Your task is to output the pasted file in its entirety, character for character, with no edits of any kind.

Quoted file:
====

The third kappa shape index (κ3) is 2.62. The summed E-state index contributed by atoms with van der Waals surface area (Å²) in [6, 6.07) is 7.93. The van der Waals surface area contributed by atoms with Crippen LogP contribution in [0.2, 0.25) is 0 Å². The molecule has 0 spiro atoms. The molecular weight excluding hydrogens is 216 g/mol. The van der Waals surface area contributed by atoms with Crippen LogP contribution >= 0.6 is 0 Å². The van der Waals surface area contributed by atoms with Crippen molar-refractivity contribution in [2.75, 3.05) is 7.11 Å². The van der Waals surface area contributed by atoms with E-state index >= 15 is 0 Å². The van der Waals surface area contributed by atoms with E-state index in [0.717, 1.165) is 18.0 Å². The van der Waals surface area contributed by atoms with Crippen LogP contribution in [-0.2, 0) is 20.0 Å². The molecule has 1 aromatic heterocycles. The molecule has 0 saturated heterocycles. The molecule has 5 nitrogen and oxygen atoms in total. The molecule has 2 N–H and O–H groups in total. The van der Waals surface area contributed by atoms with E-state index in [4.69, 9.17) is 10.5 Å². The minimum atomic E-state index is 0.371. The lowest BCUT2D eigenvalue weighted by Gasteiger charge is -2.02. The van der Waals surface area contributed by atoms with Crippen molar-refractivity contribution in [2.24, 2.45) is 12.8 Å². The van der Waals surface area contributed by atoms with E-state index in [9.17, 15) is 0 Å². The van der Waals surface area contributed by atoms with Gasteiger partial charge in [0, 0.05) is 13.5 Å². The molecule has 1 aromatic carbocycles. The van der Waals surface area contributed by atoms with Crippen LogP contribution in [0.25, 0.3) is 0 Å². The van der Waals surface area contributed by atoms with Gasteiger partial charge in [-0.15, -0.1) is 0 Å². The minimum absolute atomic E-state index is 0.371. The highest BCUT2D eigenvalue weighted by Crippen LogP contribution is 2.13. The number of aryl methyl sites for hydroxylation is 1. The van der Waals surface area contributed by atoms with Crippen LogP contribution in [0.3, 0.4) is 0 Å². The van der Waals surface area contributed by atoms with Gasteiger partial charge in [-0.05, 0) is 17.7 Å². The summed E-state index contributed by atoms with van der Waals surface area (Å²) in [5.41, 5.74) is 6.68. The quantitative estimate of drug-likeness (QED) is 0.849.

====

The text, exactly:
The third kappa shape index (κ3) is 2.62. The summed E-state index contributed by atoms with van der Waals surface area (Å²) in [6, 6.07) is 7.93. The van der Waals surface area contributed by atoms with Crippen LogP contribution in [0.2, 0.25) is 0 Å². The molecule has 0 spiro atoms. The molecular weight excluding hydrogens is 216 g/mol. The van der Waals surface area contributed by atoms with Crippen LogP contribution >= 0.6 is 0 Å². The van der Waals surface area contributed by atoms with Crippen molar-refractivity contribution in [2.75, 3.05) is 7.11 Å². The van der Waals surface area contributed by atoms with E-state index >= 15 is 0 Å². The van der Waals surface area contributed by atoms with E-state index in [0.717, 1.165) is 18.0 Å². The van der Waals surface area contributed by atoms with Crippen LogP contribution in [-0.2, 0) is 20.0 Å². The molecule has 1 aromatic heterocycles. The molecule has 0 saturated heterocycles. The molecule has 5 nitrogen and oxygen atoms in total. The molecule has 2 N–H and O–H groups in total. The van der Waals surface area contributed by atoms with E-state index in [4.69, 9.17) is 10.5 Å². The minimum atomic E-state index is 0.371. The lowest BCUT2D eigenvalue weighted by Gasteiger charge is -2.02. The van der Waals surface area contributed by atoms with Crippen molar-refractivity contribution in [2.24, 2.45) is 12.8 Å². The van der Waals surface area contributed by atoms with E-state index in [9.17, 15) is 0 Å². The van der Waals surface area contributed by atoms with Gasteiger partial charge in [0, 0.05) is 13.5 Å². The molecule has 1 aromatic carbocycles. The van der Waals surface area contributed by atoms with Crippen LogP contribution in [0.25, 0.3) is 0 Å². The van der Waals surface area contributed by atoms with Gasteiger partial charge in [-0.15, -0.1) is 0 Å². The minimum absolute atomic E-state index is 0.371. The highest BCUT2D eigenvalue weighted by Crippen LogP contribution is 2.13. The number of aryl methyl sites for hydroxylation is 1. The van der Waals surface area contributed by atoms with Crippen LogP contribution in [0.3, 0.4) is 0 Å². The van der Waals surface area contributed by atoms with Gasteiger partial charge in [-0.05, 0) is 17.7 Å². The summed E-state index contributed by atoms with van der Waals surface area (Å²) in [5.41, 5.74) is 6.68. The quantitative estimate of drug-likeness (QED) is 0.849.